Re.: Non-Profit Entities - Reply to Cherie

Chris Brady cdbrady at
Tue Aug 13 13:20:43 MDT 2002

In the general sense, Cherie is correct.
In New York I knew a young woman who worked for non-profit foundations.
She confirms that upper class nature of the higher-ups
versus the lower class hire-ups.  There are exceptions, but usually
in the working segment where a young person of better breeding
is allowed to earn some summer cash under the watchful eye of
trusted ties.  Good experience for them, wot?

US audiences are familiar with the non-profit foundations that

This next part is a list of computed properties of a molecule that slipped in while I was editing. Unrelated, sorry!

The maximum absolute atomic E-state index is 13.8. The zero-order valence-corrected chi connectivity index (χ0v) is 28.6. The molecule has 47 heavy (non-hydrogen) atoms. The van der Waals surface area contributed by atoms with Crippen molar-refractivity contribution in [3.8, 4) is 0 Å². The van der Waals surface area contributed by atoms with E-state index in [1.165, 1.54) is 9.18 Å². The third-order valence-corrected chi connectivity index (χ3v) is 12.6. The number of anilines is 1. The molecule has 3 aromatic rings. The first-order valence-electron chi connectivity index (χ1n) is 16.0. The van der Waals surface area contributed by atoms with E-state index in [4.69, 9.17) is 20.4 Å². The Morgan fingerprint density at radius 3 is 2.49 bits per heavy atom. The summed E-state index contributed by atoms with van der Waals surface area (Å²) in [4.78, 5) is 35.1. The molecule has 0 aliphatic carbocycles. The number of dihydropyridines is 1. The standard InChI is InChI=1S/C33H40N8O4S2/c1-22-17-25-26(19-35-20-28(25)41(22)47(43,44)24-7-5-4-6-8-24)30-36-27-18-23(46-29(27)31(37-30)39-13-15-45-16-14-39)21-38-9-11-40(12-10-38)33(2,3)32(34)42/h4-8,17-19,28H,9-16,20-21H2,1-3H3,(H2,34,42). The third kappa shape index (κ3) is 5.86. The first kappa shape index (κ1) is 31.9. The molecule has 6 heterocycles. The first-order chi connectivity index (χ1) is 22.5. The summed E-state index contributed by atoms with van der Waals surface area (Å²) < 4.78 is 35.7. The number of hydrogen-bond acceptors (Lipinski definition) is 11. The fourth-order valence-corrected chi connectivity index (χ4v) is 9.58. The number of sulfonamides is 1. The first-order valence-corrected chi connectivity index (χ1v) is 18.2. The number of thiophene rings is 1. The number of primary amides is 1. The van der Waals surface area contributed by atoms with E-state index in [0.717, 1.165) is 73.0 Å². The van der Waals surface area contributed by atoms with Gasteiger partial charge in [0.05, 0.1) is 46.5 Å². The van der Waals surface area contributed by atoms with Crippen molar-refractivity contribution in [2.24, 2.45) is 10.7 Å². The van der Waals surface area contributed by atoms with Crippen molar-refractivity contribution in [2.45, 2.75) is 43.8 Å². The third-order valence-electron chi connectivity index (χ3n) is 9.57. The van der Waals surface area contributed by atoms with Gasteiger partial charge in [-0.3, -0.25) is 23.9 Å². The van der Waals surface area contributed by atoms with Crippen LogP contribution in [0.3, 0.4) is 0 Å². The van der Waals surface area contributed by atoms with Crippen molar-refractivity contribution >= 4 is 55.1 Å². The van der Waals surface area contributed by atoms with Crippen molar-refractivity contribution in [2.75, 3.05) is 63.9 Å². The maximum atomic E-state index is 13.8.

claim sponsorship of certain programs on non-profit TV and radio.
They are generally the most sophisticated defenders of the system,
although ethical urgings are occassionally sprinkled into the
dough to make it rise in moral value. Their oft-intoned, self-annointed
devotion to the cause of quality and loyalty to public institutions
is also a familiar to Americans audiences, and any Canadians
watching from across the line.

There are also a few --far to few and there always will be too few
because of the nature of the system-- foundations that contribute to
worthy causes such as newly forming unions and cultural causes
of more social concern and relevence.  They are the exceptions
that make the rule, however.

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